Empowerment may not be a new concept to you, but many organizations experience problems because they don’t know how to ‘live it’. Empowerment is often described as “having the power to make decisions”. However, this empowerment/decision making power is something that must be earned, not given, through a set of fundamental principles cultivated as follows:
Think of empowerment as the process of an individual enabling himself to take action and control work and decision making in autonomous ways. Empowerment comes from the individual. An empowered employee exhibits the following:
- Taking responsibility for our job
- Flawless execution, doing the right things right, timely follow-up’s, etc.
- Taking ownership of problems
- Tending to problems; not ignoring them, do the necessary follow-up’s
- Holding oneself and others accountable
- Making and meeting commitments
- Being adequately informed and trained
Implementing principles of empowerment can be challenging because it involves a radical shift from our traditional way of operating. The following principles include the most important elements for creating an empowered organization:
1. Demonstrate That You Value People
Your goal is to demonstrate your appreciation for each person's unique value. No matter how an employee is performing on his or her current task, your value for the employee as a human being should never falter and always be visible.
2. Share Leadership Vision
Help people feel that they are part of something bigger than themselves and their individual job. Do this by making sure they know and have access to the organization's overall mission, vision, and strategic plans.
3. Share Goals and Direction
Share the most important goals and direction for your group. Where possible, either make progress on goals measurable and observable, or ascertain that you have shared your picture of a positive outcome with the people responsible for accomplishing the results.
4. Trust People
Trust the intentions of people to do the right thing, make the right decision, and make choices that, while maybe not exactly what you would decide, still work.
5. Provide Information for Decision Making
Make certain that you have given people, or made sure that they have access to, all of the information they need to make thoughtful decisions.
6. Delegate Authority and Impact Opportunities, not Just More Work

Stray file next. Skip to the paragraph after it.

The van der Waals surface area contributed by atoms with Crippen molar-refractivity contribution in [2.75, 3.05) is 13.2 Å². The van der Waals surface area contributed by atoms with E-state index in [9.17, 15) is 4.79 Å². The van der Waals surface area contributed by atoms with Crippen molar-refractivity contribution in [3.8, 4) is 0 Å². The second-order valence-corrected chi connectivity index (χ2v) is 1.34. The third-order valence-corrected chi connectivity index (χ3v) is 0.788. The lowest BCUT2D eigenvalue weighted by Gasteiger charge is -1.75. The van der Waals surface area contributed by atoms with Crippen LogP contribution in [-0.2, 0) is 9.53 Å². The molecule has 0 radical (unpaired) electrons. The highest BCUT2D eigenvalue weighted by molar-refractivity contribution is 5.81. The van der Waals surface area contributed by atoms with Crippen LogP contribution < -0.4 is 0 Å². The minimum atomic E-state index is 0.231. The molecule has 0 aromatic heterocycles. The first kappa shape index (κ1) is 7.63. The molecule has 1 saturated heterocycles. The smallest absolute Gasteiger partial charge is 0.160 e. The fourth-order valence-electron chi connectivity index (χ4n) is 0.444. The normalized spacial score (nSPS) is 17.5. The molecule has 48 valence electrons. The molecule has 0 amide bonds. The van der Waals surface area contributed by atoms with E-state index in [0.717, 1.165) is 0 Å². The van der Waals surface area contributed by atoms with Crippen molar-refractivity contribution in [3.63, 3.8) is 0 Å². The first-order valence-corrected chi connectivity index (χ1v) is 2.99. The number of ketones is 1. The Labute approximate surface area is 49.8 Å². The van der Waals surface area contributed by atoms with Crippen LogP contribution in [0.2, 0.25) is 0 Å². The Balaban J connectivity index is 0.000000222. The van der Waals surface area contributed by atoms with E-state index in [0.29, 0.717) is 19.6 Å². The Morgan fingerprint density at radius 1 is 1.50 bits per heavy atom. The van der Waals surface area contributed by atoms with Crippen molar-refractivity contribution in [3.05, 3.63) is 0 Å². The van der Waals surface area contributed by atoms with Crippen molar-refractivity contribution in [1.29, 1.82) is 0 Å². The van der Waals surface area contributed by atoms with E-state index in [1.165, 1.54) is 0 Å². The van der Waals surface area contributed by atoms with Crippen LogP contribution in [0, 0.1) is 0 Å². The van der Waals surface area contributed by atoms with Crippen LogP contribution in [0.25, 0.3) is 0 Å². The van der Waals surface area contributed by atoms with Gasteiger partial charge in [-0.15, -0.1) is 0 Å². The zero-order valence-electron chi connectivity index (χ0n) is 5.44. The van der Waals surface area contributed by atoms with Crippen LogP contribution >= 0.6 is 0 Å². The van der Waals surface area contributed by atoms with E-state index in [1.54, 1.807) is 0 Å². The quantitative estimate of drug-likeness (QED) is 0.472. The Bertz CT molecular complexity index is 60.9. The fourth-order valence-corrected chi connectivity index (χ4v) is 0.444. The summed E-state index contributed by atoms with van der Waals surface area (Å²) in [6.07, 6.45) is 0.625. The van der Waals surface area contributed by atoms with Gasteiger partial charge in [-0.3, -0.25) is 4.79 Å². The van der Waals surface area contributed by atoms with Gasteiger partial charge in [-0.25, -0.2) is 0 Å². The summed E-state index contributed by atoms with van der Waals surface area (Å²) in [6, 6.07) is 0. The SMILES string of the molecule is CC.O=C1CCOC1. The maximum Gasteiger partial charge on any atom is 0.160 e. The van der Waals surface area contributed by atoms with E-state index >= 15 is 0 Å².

Don't just delegate the drudge work; delegate some of the fun stuff, too. You know, delegate the important meetings, the committee memberships that influence product development and decision making, and the projects that people and customers notice.
7. Provide Frequent Feedback
Provide frequent feedback so that people know how they are doing. Sometimes, the purpose of feedback is reward and recognition as well as improvement coaching.
8. Solve Problems: Don't Pinpoint Problem People
When a problem occurs, ask what is wrong with the work system that caused the people to fail, not what is wrong with the people.
9. Listen to Learn and Ask Questions to Provide Guidance
Provide a space in which people will communicate by listening to them and asking them questions. Guide by asking questions, not by telling grown up people what to do.
When an employee brings you a problem to solve, ask, "what do you think you should do to solve this problem?"
10. Help Employees Feel Rewarded and Recognized for Empowered Behavior
When employees feel under-compensated, under-titled for the responsibilities they take on, under-noticed, under-praised, and under-appreciated, don’t expect results from employee empowerment. The basic needs of employees must feel met for employees to give you their discretionary energy.
Empowerment is the practice of cultivating the core principles of trust, accountability, responsibility, ownership and information with employees so that they can take the initiative and make decisions to solve problems and improve service and performance to customers.